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We have seen that shaastra is essential for all systematic studies and for all arts. Shaastra can also be called a‘science’. It is true that it is fundamental to any study and is all the more important for classical learning. This is because non-classical learning usually does not give importance to tradition. Non-classical learning gives more importance to Paramparaa (continuity) than to sampradaaya (heritage). ‘Sampradaaya’ means that which has come down to us in its essence from our ancestors. (‘Sam+pra+daaya’). Shankaracharya says in his commentary on the Bhagavadgeeta (13.2) says, ‘तस्मादसम्प्रदायवित् सर्वशास्त्राविदपि मूर्खवदेव उपेक्षणीयः’ –  ‘a person who does not know his heritage, even if learned in many shaastras, must be discarded as a fool’. This shows us the significance of heritage. Heritage is not something which upholds anything that is old and is against novelty.  Heritage has come down to us over generations, having been approved and practiced by art experts. Though it is unwritten, it is something that can be imbibed and  stands a witness to our own growth. Moreover, it stands as a testimony to the idealization of classical art. Heritage is what helps in protecting art from losing its classicality and aids in the production of rasa.  One can call heritage an artistic convention. Heritage makes us aware of the futility of mere bookish knowledge and makes us aware of the importance of practice. It is the culmination of perfection. Moreover, heritage makes us aware of the cultural backdrop in which an art form has evolved. It stops us from mere intellectual pursuits and helps engage mind in creative expression. Interrogation and humble submission which form the basis of Indian philosophy and practice, find their balance in heritage.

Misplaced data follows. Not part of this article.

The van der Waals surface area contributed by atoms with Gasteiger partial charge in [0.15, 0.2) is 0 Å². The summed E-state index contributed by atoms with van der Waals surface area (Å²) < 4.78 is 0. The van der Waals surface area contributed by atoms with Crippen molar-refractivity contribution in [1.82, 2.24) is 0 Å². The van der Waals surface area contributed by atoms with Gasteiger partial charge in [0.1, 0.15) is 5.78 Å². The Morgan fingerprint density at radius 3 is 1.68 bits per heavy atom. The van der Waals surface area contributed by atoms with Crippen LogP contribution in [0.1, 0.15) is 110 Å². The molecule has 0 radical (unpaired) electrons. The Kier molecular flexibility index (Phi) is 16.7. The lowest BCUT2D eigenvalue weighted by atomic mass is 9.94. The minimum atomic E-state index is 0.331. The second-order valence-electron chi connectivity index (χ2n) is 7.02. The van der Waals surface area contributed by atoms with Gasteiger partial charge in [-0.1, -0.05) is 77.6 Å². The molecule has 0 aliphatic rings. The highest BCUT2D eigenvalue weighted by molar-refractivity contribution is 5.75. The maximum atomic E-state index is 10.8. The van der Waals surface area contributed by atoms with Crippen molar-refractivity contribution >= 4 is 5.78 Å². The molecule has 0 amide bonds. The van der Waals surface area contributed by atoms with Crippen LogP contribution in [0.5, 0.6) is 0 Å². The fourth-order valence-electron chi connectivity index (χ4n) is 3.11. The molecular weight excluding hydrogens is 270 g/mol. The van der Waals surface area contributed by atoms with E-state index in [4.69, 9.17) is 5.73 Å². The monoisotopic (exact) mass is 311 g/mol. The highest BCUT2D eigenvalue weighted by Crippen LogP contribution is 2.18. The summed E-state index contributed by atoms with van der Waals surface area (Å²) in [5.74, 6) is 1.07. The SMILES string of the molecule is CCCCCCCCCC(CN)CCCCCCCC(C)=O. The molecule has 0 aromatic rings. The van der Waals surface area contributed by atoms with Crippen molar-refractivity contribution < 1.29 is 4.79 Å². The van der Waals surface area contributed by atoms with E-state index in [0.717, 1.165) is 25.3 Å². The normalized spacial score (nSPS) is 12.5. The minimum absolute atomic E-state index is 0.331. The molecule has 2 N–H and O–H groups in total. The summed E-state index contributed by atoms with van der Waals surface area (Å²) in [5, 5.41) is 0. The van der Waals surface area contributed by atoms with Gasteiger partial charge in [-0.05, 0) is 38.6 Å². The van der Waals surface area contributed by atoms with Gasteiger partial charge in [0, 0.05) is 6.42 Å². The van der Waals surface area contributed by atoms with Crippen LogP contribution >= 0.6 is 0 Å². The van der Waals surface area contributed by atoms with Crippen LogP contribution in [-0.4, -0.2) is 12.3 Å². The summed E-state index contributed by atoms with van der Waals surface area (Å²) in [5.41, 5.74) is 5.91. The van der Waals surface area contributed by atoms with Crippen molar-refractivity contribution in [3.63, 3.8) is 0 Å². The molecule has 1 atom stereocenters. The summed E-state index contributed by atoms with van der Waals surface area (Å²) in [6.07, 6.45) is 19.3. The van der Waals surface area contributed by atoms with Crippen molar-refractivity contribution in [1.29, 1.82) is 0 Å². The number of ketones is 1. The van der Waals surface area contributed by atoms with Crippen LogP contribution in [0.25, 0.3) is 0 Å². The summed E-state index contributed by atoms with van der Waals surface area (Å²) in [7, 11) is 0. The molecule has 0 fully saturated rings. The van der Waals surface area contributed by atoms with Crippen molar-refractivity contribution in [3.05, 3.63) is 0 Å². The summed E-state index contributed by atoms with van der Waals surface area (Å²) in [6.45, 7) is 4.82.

In summary, the ideality and purity of classical arts are protected in philosophy by shaastra and in practice by heritage. However, only when these are blended with a person’s creative talent and intellectual sharpness, can they find their fruitfulness. Talent and intellect should never lose their rootedness in aesthetics and philosophy. We can understand the intricacies of any Indian knowledge system only when we look at it with this background in mind.


Adapted by Arjun Bharadwaj from the original Kannada



Dr. Ganesh is a 'shatavadhani' and one of India’s foremost Sanskrit poets and scholars. He writes and lectures extensively on various subjects pertaining to India and Indian cultural heritage. He is a master of the ancient art of avadhana and is credited with reviving the art in Kannada. He is a recipient of the Badarayana-Vyasa Puraskar from the President of India for his contribution to the Sanskrit language.



Arjun is a poet, translator, engineer, and musician. He is a polyglot, well-versed in Sanskrit, Kannada, Hindi, English, Greek, and German. He currently serves as Assistant Professor at Amrita Darshanam - International Centre for Spiritual Studies at Amrita Vishwa Vidyapeetham, Bangalore. His research interests lie in comparative aesthetics of classical Greek and Sanskrit literature.